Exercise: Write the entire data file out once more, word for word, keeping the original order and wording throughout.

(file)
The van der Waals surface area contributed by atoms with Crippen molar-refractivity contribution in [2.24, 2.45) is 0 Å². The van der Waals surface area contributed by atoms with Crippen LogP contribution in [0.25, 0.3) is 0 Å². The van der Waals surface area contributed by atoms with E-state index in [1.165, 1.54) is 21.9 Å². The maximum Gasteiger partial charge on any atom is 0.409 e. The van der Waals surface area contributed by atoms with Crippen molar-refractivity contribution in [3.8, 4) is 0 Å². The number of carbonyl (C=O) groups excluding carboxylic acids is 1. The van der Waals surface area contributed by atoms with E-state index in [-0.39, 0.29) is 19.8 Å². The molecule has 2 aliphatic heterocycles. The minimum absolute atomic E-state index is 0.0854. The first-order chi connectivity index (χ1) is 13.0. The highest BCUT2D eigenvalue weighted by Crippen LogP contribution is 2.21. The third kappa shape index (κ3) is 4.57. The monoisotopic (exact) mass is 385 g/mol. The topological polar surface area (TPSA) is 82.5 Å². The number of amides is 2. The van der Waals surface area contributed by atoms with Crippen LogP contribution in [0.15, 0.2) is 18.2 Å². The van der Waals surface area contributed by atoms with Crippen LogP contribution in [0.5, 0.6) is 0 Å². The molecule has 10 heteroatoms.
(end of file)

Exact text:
The van der Waals surface area contributed by atoms with Crippen molar-refractivity contribution in [2.24, 2.45) is 0 Å². The van der Waals surface area contributed by atoms with Crippen LogP contribution in [0.25, 0.3) is 0 Å². The van der Waals surface area contributed by atoms with E-state index in [1.165, 1.54) is 21.9 Å². The maximum Gasteiger partial charge on any atom is 0.409 e. The van der Waals surface area contributed by atoms with Crippen molar-refractivity contribution in [3.8, 4) is 0 Å². The number of carbonyl (C=O) groups excluding carboxylic acids is 1. The van der Waals surface area contributed by atoms with E-state index in [-0.39, 0.29) is 19.8 Å². The molecule has 2 aliphatic heterocycles. The minimum absolute atomic E-state index is 0.0854. The first-order chi connectivity index (χ1) is 13.0. The highest BCUT2D eigenvalue weighted by Crippen LogP contribution is 2.21. The third kappa shape index (κ3) is 4.57. The monoisotopic (exact) mass is 385 g/mol. The topological polar surface area (TPSA) is 82.5 Å². The number of amides is 2. The van der Waals surface area contributed by atoms with Crippen LogP contribution in [0.15, 0.2) is 18.2 Å². The van der Waals surface area contributed by atoms with Crippen LogP contribution in [0.5, 0.6) is 0 Å². The molecule has 10 heteroatoms.